One in three single Irish adults are not interested in finding a new partner, a Core study shows. The number of single people in Ireland has increased to 1.2 million, with 34 per cent of women and 28 per cent of men saying they are “not interested in meeting anyone at this time”, highlighting the changing dating landscape across the nation.
With regards to dating practices, interviewees chose conventional methods over digital apps, with 43 three per cent of women hoping to meet new partners through friends or family, compared to 38 per cent of men. Loved ones’ opinions also count when it comes to finding a new partner, with 48 per cent of women heeding the views of family and friends.
That said, the rise in social media has provided a new avenue to dating.
One in five 25-34 year olds met their partner through apps and dating websites. With online privacy a hot topic, 65 per cent believe that people will focus more on their data privacy in 2020. Yet, only 30 per cent say this is a trend that is important to them personally, with older people more cautious when it comes to sharing information.
Only one in four say it is personally important to them that people will reduce their social media use and 69 per cent of adults believe people will not reduce their social media use. As dating apps require personal information, people need to consider the trade-off between their privacy and giving away their data for the possibility of meeting someone new.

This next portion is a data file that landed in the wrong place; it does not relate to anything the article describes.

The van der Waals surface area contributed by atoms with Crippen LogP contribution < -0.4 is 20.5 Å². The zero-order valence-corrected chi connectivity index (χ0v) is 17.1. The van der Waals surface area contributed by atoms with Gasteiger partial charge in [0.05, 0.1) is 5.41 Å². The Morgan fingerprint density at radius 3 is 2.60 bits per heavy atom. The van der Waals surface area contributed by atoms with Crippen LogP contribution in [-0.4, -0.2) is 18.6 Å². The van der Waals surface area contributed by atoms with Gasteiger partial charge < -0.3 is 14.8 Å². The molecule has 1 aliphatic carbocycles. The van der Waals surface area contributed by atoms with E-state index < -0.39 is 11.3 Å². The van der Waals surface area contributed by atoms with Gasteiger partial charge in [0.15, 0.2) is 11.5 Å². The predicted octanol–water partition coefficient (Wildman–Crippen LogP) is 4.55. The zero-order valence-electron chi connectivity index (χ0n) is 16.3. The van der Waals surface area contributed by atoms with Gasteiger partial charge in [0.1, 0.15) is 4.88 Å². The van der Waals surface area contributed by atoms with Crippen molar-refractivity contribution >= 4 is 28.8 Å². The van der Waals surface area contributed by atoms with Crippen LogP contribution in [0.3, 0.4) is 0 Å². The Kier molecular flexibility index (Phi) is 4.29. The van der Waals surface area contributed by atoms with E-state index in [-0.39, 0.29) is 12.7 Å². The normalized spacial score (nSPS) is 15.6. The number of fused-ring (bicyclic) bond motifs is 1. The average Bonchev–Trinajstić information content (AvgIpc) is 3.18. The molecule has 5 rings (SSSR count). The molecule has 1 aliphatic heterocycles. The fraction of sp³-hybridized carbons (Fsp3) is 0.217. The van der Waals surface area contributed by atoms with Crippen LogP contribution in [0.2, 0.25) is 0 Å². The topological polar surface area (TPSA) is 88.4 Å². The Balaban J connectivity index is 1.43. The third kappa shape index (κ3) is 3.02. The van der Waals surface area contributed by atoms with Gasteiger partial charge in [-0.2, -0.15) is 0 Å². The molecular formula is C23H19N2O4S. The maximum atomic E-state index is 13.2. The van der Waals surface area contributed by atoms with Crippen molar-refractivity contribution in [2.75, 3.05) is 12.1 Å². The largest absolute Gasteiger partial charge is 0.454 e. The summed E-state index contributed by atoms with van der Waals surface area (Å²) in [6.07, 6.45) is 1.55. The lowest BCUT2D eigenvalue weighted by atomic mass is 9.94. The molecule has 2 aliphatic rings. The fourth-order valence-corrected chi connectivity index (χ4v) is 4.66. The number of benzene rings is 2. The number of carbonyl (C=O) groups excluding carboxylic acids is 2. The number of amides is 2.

While online dating is considered to be inclusive, many believe it can have a bad effect on dating, with 55 per cent of adults saying dating apps have made people more shallow and 42 per cent saying they “would take into consideration what they have on social media,” with the same percentage saying they would consider what their friends or family think.
Further insights from the Core study include:
- 26 per cent of single people believe dating apps are only for young people;
- Half of single men and 64 per cent of single women believe self-fulfilment and learning about yourself is easier to do when single;
- 40 per cent of single men and 38 per cent of single women believe dating multiple people is fine once all parties involved are aware of it;
- 55 per cent of single men and 69 per cent of single women believe there are double standards when it comes to what is okay for men to do versus what is okay for women to do;
- 25 per cent of single men and 12 per cent of single women believe people should get married and have kids by a certain age
The research focuses on single men and women’s dating and relationship preferences and investigates whether these changing life expectations are having an impact on how and when we form relationships. Based on the views of 1,000 participants, which included 320 single people, the methodology focused on four key questions:
- How are people in relationships meeting?
- How do singles think they would meet someone in comparison to how they would prefer to meet someone?
- What are people’s attitudes towards the recent changes in the dating landscape?
- Are their influences in delaying traditional milestones?
To view the full findings of the Core Dating 2020 report, click here